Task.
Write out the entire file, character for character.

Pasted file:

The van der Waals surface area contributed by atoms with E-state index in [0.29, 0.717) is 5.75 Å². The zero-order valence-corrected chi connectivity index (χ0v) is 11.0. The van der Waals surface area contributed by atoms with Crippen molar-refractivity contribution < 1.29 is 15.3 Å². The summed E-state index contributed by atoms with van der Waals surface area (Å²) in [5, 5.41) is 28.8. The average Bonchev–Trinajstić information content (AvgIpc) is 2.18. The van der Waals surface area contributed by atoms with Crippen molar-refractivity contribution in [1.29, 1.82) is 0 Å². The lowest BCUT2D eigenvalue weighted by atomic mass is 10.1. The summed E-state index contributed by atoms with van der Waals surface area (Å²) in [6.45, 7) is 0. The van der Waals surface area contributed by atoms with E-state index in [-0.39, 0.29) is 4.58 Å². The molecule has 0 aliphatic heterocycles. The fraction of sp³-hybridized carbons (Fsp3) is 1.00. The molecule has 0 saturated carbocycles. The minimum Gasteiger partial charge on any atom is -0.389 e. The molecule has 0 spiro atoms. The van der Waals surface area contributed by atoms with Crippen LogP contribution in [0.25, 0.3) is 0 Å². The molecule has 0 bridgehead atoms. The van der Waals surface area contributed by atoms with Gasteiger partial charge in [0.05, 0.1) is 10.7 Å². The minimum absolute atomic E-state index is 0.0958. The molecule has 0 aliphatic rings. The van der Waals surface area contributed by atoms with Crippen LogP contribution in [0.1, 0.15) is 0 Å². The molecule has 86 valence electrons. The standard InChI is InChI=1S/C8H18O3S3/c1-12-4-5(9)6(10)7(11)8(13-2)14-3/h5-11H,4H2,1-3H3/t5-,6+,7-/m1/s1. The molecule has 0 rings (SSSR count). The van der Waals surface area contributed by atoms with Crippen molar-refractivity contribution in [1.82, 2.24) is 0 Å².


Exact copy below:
The van der Waals surface area contributed by atoms with E-state index in [0.29, 0.717) is 5.75 Å². The zero-order valence-corrected chi connectivity index (χ0v) is 11.0. The van der Waals surface area contributed by atoms with Crippen molar-refractivity contribution < 1.29 is 15.3 Å². The summed E-state index contributed by atoms with van der Waals surface area (Å²) in [5, 5.41) is 28.8. The average Bonchev–Trinajstić information content (AvgIpc) is 2.18. The van der Waals surface area contributed by atoms with Crippen molar-refractivity contribution in [1.29, 1.82) is 0 Å². The lowest BCUT2D eigenvalue weighted by atomic mass is 10.1. The summed E-state index contributed by atoms with van der Waals surface area (Å²) in [6.45, 7) is 0. The van der Waals surface area contributed by atoms with E-state index in [-0.39, 0.29) is 4.58 Å². The molecule has 0 aliphatic heterocycles. The fraction of sp³-hybridized carbons (Fsp3) is 1.00. The molecule has 0 saturated carbocycles. The minimum Gasteiger partial charge on any atom is -0.389 e. The molecule has 0 spiro atoms. The van der Waals surface area contributed by atoms with Crippen LogP contribution in [0.25, 0.3) is 0 Å². The molecule has 0 bridgehead atoms. The van der Waals surface area contributed by atoms with Gasteiger partial charge in [0.05, 0.1) is 10.7 Å². The minimum absolute atomic E-state index is 0.0958. The molecule has 0 aliphatic rings. The van der Waals surface area contributed by atoms with Crippen LogP contribution in [0.1, 0.15) is 0 Å². The molecule has 86 valence electrons. The standard InChI is InChI=1S/C8H18O3S3/c1-12-4-5(9)6(10)7(11)8(13-2)14-3/h5-11H,4H2,1-3H3/t5-,6+,7-/m1/s1. The molecule has 0 rings (SSSR count). The van der Waals surface area contributed by atoms with Crippen molar-refractivity contribution in [1.82, 2.24) is 0 Å².